Beluga whales, one of the smallest species of whales, are known as “White Whales’ because of their unique color. Unlike most whales, beluga whales can actually turn their heads in all directions because of their flexible necks.

Belugas are social mammals, living together in pods, and communicate with their social groups with a complex language filled with clicks and whistles. In addition to the usual beluga whale language, these graceful animals can also mimic a variety of other sounds, prompting the small whales to be known as the canaries of the sea.

The range of beluga whales is relatively small. They live in coastal areas of the Arctic Ocean, the world-s smallest ocean. When the ocean freezes beluga whales migrate south, but many whales become trapped by the ice and die.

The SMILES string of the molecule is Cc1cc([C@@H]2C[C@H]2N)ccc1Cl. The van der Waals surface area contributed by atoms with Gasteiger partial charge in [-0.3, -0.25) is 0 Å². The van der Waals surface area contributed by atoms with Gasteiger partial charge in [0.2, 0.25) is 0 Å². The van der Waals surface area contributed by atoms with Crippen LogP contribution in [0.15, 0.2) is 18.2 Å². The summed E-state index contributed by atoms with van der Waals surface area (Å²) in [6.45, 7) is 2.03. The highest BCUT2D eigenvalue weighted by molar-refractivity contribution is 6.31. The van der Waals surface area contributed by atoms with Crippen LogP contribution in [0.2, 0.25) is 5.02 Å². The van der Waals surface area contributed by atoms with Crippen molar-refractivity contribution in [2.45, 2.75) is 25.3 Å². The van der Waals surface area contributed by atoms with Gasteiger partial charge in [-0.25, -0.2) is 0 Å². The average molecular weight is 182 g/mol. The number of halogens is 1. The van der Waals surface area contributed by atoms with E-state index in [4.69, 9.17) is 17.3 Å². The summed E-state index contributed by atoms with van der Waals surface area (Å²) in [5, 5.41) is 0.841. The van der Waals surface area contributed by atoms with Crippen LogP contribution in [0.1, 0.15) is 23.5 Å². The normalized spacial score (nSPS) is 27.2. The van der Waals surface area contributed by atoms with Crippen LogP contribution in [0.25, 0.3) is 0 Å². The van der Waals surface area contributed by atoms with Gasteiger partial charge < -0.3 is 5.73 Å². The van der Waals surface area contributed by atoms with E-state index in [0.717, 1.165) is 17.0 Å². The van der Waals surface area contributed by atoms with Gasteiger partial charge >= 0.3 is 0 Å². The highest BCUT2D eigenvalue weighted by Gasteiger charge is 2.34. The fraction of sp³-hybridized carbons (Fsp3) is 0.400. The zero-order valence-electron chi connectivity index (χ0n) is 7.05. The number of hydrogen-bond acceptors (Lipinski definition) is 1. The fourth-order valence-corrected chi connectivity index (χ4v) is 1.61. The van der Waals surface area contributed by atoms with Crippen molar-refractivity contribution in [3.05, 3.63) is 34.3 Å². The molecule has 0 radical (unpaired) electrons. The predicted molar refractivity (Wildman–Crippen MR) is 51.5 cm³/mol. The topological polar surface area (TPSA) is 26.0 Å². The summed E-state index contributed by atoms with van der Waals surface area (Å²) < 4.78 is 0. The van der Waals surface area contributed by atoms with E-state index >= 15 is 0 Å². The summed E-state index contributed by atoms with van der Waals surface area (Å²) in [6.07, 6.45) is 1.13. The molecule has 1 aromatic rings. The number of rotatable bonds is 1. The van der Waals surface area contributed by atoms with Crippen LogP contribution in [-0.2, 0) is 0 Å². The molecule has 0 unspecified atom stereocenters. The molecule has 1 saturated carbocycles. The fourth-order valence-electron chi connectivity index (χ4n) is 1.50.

Cook Inlet beluga whales are listed as an endangered species under the Endangered Species Act, placing them under protection. They are one of the five most endangered whale species due to over harvesting of the majestic animals.

In addition to hunters, belugas are threatened by oil pollution, mercury, and PCBs. Some belugas whales found dead in the St. Lawrence River area in Canada have been so contaminated that their corpses have been categorized as toxic waste.